As I said, the hostel offered cooking classes, that I think were about £3. We learnt how to make things like tacos and it was always really fun and interactive. The teacher was a legend. My biggest regret from my trip is that I didn’t buy a taco press and some corn flour.
Mayan Ball Games: Pok-Ta-Pok
One of the best things to do in Merida is head to the Plaza Grande, get yourself a good spot in front of the Cathedral, and watch the Mayan Ball Games. It happens every Friday night and it’s totally free. It’s the weirdest, funnest thing I’ve ever seen and we loved every minute.
Bars, clubs and evening markets
The night-scene in Merida was my favourite across Mexico. It was buzzing and there were so many great things to do. It was made better by not feeling so touristy and ending up in quirky places surrounded by locals. You won’t find that anywhere near Cancun.
We loved the Mercado 60, where you can be sat at a table with 6 people, listening to a live band, under fairy lights, all eating different things. You are surrounded by different food stalls and bars, and it’s a delicious time. (Link here.) The second place we loved was La Negrita, which is just down the road from the hostel. From the outside it looks like a tiny wine bar, but inside, it’s a huge garden full of life! If I remember rightly, the drinks were enormous, and you get a free snack with each one. So it’s a massive win win (link here). I think I was too excited to take a good photo of it, so there’s just a photo of my drink. We went to other places, but the last one I remember was a club-type place, and one of the coolest I’ve been to. It was the Pipiripau Bar and it was a lot of fun. There was live music, loads of people (strange to think that was normal then…) and cheap drinks. Very happy all round (link here)!
We were told by our walking tour guide that it’s possible to go to the Teatro Peon Contreras to see the orchestra, to which we decided, why not? The tickets were very cheap and it was a lovely, bougie evening for a group of backpackers. I would highly recommend it, if you like that sort of thing, and the building is magical. It’s something I remember really fondly from my trip.
In any Mexican city, you will find markets. They are not difficult to find. One day we went walking around and found the biggest food market, which we later realised sprawls much further than we thought. I think we were in and around the Mercado San Benito, where you can find literally anything. It can honestly be a bit overwhelmingly busy inside, but some of the smaller streets are lovely to walk around.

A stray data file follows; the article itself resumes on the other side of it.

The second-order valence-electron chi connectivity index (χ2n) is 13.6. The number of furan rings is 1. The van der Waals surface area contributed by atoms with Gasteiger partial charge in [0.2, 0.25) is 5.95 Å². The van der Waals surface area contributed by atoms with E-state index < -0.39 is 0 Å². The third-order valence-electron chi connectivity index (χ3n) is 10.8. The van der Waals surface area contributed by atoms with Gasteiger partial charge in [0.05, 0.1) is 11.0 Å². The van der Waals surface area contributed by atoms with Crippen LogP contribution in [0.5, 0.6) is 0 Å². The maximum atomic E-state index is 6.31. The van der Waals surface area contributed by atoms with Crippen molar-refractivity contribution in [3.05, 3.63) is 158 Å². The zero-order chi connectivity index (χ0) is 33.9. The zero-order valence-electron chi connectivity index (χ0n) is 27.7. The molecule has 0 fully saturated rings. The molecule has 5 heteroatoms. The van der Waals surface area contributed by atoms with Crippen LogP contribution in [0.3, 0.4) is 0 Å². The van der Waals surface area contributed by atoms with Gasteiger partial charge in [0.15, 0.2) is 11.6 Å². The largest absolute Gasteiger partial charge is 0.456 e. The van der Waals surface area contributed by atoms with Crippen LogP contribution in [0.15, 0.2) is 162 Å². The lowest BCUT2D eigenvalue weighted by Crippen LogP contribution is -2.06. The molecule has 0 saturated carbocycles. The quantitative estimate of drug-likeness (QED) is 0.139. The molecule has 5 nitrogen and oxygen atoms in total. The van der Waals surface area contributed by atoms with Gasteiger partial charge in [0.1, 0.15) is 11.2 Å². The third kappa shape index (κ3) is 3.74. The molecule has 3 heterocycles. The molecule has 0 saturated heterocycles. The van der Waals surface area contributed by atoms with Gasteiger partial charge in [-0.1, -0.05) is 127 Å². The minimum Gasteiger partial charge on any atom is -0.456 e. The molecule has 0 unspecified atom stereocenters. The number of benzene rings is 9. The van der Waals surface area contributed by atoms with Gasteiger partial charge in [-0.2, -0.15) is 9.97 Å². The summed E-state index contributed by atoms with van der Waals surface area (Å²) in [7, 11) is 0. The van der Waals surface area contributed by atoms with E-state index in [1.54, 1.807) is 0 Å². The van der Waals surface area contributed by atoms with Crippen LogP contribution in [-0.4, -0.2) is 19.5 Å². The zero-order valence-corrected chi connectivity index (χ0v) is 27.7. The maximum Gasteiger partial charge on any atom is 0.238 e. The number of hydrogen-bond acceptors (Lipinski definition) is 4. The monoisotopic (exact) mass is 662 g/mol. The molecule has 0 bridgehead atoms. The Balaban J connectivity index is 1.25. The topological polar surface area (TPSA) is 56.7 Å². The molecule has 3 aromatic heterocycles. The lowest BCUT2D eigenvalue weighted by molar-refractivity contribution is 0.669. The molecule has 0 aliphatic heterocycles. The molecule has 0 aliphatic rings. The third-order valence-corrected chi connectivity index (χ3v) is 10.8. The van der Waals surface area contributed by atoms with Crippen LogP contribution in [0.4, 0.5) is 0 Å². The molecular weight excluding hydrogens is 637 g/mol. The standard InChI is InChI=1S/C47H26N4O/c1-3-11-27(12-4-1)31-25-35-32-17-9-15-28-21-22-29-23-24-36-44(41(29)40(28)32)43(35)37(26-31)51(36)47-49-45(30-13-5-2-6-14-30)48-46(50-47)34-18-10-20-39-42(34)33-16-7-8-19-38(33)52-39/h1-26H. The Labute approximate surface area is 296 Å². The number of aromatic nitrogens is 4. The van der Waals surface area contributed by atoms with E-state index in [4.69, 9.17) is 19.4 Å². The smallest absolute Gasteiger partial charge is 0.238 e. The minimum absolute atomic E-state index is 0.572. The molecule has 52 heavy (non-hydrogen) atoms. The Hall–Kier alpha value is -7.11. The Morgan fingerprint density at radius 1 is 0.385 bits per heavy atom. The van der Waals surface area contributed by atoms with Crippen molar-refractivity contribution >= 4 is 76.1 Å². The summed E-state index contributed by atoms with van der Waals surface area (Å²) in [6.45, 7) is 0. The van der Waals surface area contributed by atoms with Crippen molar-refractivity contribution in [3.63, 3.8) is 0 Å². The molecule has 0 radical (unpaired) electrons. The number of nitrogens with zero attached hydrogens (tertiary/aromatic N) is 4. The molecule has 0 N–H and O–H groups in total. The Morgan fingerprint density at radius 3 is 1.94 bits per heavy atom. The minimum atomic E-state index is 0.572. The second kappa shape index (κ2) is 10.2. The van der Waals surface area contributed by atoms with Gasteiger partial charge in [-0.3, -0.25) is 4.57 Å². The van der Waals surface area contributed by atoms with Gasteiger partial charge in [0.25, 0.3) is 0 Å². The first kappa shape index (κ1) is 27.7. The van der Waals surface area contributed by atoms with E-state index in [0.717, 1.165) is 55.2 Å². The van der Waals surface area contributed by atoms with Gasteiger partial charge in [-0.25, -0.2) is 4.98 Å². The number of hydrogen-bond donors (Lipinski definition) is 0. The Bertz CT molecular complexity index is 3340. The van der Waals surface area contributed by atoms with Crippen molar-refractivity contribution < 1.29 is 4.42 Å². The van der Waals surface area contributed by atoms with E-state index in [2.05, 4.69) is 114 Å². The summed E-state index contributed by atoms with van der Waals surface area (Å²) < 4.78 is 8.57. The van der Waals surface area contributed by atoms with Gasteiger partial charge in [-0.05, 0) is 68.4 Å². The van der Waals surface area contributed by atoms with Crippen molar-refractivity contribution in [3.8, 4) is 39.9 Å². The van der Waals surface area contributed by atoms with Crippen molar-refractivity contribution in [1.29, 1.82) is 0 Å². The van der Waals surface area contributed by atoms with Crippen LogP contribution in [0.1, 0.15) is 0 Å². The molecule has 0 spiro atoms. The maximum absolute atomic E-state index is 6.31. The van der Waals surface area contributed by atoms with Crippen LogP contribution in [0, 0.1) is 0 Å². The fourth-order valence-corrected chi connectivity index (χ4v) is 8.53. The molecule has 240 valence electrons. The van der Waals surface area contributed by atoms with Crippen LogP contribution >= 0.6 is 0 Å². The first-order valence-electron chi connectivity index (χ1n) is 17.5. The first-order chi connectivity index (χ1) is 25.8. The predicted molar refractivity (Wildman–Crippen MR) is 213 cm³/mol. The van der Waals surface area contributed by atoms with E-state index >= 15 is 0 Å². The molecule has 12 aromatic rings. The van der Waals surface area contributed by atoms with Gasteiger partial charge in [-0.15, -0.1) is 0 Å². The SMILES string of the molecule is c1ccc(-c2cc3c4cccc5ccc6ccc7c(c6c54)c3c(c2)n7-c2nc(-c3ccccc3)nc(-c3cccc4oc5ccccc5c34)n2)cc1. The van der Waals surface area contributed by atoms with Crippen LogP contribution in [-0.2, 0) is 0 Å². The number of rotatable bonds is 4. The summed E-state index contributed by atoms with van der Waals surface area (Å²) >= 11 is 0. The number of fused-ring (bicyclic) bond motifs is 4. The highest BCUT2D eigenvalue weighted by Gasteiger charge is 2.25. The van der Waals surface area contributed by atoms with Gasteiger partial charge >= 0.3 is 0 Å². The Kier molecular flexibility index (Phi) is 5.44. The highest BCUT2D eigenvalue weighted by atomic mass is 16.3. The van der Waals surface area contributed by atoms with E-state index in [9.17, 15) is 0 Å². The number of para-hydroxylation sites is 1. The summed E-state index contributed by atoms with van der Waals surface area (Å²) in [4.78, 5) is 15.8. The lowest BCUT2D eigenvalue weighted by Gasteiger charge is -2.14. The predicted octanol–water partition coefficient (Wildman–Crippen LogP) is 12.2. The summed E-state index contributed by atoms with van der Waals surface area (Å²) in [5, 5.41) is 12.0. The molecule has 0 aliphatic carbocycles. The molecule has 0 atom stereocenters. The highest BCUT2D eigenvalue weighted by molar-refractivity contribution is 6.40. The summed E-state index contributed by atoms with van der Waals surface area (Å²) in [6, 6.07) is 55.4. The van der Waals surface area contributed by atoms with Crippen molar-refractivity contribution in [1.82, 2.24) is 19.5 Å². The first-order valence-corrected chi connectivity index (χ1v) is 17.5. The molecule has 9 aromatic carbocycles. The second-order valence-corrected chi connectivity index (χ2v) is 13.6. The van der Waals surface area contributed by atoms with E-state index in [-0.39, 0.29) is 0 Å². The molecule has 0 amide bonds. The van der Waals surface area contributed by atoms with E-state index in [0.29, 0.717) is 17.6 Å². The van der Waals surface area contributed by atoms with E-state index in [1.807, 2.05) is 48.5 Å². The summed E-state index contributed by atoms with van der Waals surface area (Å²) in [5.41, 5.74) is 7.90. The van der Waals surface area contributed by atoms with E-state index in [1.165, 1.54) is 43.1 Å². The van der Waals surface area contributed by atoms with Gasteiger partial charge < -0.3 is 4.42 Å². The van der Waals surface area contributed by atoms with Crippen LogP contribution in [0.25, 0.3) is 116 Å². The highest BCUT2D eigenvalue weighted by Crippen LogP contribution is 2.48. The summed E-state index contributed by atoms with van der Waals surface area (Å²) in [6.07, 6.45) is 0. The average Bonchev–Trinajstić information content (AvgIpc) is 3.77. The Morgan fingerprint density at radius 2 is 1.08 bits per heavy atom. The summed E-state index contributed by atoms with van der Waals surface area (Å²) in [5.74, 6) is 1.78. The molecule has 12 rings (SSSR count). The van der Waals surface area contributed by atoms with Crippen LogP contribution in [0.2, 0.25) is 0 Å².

The main market I would suggest visiting happens every Sunday on the Plaza Grande (you’ll spend a lot of time in this square). It is so colourful and beautiful and you can pick up some great things. It’s probably more touristy, but I loved it. There also tends to be small stalls in one of my favourite squares in Merida – Parque de Santa Lucia. You can also catch some weekly dancing here, which is very sweet.
Walking around the city
Once you’ve had enough of watching Mayan ball games, seeing the orchestra, buying things at the market and dancing in bars, you might simply want to walk around the city. Merida is very beautiful to walk around, whether it’s the small old streets, or the long boulevard of Paseo de Montejo, you will enjoy any stroll. So enjoy it! And make sure to peak in the expensive shops and pretty courtyards…
Merida was definitely one of my favourite cities I visited (although most of them were) and I would 100% go back. I felt I had a good amount of time there, and was thankful I’d chosen the days I had. Make sure you are there between Thursday and Sundayfor all the fun things! The last thing I should probably show you is the wonderful place I spent a few lazy hours after busy days of walking: the pool.
Thanks for journeying back to Merida with me – I hope you enjoyed or found it useful is you are visiting soon!
All the best,
One thought on “Exploring the Colourful Culture of Merida, Mexico”